When the raw data obtained from an experiment is too noisy and you need to smooth-en it to better represent the trend, you need to calculate the
moving average . Moving average is nothing but average of
n previous numbers, with a specific step size. Let me give an example: if there are 100 numbers, then moving average is calculated by averaging 1-15, 2-16, 3-17 and so on. Here, the n is 15 and step size is 1.
The R script to do this:
datain <- read.table("input.txt", header=1)
field2 = datain[,2]
coef15 = 1/15
mvavg15 = filter(field2, rep(coef15, 15), sides=1)
plot(mvavg15, type="l", main="Plot Title", xlab="X label", ylab="Y label")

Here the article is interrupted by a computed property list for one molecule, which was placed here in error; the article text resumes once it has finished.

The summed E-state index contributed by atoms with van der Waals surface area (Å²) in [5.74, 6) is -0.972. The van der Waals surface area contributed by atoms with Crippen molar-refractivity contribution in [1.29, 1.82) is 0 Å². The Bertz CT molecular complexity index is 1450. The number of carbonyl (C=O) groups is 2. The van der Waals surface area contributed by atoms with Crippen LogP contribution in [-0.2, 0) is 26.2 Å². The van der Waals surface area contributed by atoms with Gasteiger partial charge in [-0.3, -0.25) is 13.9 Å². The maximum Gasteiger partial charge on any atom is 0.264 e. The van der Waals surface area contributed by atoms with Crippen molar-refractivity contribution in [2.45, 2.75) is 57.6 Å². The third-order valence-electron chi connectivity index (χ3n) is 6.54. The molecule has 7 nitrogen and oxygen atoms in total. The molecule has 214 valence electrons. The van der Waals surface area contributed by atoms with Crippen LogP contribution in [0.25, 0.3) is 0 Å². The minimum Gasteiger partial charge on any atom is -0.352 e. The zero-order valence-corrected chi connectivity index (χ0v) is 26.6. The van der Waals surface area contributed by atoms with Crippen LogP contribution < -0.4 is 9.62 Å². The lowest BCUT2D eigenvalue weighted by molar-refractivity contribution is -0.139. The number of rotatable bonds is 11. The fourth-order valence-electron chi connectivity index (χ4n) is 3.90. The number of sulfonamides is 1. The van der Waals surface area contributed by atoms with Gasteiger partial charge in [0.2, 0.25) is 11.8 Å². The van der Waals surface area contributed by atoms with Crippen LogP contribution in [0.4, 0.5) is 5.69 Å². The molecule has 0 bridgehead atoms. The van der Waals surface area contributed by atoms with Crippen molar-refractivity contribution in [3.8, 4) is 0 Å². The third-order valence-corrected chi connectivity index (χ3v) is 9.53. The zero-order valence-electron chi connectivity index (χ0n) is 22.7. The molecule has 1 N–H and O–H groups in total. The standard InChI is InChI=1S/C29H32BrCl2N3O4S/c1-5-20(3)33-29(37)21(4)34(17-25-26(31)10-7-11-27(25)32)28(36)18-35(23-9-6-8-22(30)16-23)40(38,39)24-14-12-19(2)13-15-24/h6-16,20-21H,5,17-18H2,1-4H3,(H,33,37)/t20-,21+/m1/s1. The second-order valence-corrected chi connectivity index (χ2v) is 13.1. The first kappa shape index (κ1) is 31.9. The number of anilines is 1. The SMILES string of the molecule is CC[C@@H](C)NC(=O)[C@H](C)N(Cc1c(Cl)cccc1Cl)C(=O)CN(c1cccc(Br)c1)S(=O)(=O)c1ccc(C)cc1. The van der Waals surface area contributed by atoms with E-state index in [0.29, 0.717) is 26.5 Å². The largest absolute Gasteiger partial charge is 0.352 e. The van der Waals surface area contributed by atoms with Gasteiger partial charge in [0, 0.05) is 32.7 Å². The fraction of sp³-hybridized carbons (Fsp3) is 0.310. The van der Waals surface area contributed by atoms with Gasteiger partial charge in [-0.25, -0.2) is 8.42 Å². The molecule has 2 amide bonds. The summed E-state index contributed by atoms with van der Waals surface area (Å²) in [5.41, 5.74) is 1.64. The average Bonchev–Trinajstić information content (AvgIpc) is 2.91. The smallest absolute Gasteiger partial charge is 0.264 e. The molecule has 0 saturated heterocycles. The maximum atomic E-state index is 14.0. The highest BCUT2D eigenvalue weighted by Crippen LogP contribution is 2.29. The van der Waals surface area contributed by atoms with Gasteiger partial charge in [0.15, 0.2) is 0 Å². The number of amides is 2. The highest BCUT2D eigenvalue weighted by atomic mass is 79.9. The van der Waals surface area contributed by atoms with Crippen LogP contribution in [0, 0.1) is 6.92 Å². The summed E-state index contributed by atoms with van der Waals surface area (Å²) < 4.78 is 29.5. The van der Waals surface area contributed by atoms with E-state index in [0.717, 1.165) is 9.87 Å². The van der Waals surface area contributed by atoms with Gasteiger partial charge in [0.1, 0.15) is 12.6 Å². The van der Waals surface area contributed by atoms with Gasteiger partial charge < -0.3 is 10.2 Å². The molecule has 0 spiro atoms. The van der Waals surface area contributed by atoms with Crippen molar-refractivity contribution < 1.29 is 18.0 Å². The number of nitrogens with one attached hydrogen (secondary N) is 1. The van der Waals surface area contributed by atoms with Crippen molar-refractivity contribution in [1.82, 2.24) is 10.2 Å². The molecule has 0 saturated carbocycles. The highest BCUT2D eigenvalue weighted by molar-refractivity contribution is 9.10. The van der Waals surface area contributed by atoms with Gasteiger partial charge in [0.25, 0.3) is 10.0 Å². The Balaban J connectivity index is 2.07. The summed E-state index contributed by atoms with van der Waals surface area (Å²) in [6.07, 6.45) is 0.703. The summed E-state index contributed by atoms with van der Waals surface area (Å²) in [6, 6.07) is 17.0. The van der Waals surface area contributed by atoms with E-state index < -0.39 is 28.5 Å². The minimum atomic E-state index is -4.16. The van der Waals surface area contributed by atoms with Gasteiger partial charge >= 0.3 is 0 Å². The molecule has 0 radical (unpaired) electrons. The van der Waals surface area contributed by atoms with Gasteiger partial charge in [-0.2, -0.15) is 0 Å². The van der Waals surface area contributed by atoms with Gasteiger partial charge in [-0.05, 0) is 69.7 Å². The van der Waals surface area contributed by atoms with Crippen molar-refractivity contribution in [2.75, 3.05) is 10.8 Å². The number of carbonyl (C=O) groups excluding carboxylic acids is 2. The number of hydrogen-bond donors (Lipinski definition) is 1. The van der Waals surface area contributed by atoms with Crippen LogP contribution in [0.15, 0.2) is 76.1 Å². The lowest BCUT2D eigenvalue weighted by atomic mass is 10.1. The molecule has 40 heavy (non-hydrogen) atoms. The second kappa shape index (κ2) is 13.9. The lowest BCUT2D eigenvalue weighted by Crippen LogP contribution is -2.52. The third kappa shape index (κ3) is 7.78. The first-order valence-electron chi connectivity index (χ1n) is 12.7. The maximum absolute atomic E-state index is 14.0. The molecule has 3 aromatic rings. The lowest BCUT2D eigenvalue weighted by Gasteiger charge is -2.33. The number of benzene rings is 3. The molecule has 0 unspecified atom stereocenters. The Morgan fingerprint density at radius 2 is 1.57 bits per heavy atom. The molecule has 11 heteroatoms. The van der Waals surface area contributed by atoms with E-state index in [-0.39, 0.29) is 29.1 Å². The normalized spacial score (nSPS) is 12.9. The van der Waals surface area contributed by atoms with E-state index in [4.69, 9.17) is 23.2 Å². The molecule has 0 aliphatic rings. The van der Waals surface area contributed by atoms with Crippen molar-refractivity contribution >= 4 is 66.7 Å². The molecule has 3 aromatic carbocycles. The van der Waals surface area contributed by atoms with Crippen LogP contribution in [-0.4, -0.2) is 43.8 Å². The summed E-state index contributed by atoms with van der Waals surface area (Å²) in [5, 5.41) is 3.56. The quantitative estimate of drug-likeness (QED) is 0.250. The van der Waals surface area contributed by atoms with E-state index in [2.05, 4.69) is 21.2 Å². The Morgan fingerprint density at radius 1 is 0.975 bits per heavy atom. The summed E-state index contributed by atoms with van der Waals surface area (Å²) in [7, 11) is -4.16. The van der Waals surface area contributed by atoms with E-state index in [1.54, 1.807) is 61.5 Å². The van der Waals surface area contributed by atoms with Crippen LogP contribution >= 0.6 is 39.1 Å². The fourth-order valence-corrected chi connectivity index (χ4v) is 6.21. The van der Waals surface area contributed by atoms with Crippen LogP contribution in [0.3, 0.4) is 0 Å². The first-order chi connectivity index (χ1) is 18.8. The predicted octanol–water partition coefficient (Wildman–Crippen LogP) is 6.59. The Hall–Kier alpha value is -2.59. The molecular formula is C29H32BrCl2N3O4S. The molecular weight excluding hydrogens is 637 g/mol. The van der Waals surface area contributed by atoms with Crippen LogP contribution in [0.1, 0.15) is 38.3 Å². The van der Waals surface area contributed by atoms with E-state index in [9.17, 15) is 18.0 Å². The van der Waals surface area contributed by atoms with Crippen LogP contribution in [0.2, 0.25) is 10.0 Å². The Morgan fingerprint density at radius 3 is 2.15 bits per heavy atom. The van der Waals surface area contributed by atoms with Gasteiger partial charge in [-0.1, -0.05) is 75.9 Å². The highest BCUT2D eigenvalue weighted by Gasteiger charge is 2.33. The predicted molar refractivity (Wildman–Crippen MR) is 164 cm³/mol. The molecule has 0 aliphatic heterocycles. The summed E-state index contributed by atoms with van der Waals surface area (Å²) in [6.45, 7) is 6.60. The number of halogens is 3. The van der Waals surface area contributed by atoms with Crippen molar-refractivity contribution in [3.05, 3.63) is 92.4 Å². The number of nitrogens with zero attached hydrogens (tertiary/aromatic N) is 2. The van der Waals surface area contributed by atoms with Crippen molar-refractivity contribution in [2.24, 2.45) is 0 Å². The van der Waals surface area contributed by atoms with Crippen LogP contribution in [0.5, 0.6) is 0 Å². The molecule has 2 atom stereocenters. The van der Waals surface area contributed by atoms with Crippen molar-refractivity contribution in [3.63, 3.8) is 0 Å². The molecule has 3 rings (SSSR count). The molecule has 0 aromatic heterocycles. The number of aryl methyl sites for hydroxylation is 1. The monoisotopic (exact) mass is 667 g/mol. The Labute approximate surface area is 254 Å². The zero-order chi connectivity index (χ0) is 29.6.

Here, the data is assumed to be 2 column, first with serial number and second with value.
One useful feature in bash is that you can recall previously used commands (using arrow keys). You can also recursively search your history by pressing
Ctrl + r and typing the command name, which brings up the matching commands. It will also lets you cycle through all matching commands by pressing
Ctrl + r repeatedly. This is only helpful, if your history file is big. By default,
$HISTFILE holds only limited number of entries (1000 lines or commands). You can easily hack it, so that you can store unlimited number of entries. Simply follow these steps:
First, in your
.bashrc file, set these variables
This will make your history file unlimited! Other useful feature that you can use is setting
$HISTTIMEFORMAT variable. This will write time stamps in the history file, marked with the history comment character, so they may be preserved across shell sessions.
export HISTTIMEFORMAT="[%F %T] "
Now start making a never ending history!